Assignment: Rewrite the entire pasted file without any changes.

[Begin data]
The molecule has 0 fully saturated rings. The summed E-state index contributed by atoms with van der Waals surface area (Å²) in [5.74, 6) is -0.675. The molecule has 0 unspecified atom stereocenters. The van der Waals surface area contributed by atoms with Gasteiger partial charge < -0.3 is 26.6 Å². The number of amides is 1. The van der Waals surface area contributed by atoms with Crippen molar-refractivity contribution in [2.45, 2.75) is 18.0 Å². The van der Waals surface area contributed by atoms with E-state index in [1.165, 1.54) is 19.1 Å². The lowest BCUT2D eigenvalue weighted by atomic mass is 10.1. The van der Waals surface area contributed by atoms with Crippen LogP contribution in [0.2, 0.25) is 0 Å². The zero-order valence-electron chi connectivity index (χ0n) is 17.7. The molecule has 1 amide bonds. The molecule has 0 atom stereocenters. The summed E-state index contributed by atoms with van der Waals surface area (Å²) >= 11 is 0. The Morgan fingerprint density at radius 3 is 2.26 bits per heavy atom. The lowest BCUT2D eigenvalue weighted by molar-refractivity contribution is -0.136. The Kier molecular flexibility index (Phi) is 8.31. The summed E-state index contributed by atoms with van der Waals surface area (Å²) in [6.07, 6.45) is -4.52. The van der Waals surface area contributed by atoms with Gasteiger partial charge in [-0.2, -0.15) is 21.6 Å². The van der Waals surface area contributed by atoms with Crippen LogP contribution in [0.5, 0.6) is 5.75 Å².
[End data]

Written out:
The molecule has 0 fully saturated rings. The summed E-state index contributed by atoms with van der Waals surface area (Å²) in [5.74, 6) is -0.675. The molecule has 0 unspecified atom stereocenters. The van der Waals surface area contributed by atoms with Gasteiger partial charge < -0.3 is 26.6 Å². The number of amides is 1. The van der Waals surface area contributed by atoms with Crippen molar-refractivity contribution in [2.45, 2.75) is 18.0 Å². The van der Waals surface area contributed by atoms with E-state index in [1.165, 1.54) is 19.1 Å². The lowest BCUT2D eigenvalue weighted by atomic mass is 10.1. The van der Waals surface area contributed by atoms with Crippen LogP contribution in [0.2, 0.25) is 0 Å². The zero-order valence-electron chi connectivity index (χ0n) is 17.7. The molecule has 1 amide bonds. The molecule has 0 atom stereocenters. The summed E-state index contributed by atoms with van der Waals surface area (Å²) >= 11 is 0. The Morgan fingerprint density at radius 3 is 2.26 bits per heavy atom. The lowest BCUT2D eigenvalue weighted by molar-refractivity contribution is -0.136. The Kier molecular flexibility index (Phi) is 8.31. The summed E-state index contributed by atoms with van der Waals surface area (Å²) in [6.07, 6.45) is -4.52. The van der Waals surface area contributed by atoms with Gasteiger partial charge in [-0.2, -0.15) is 21.6 Å². The van der Waals surface area contributed by atoms with Crippen LogP contribution in [0.5, 0.6) is 5.75 Å².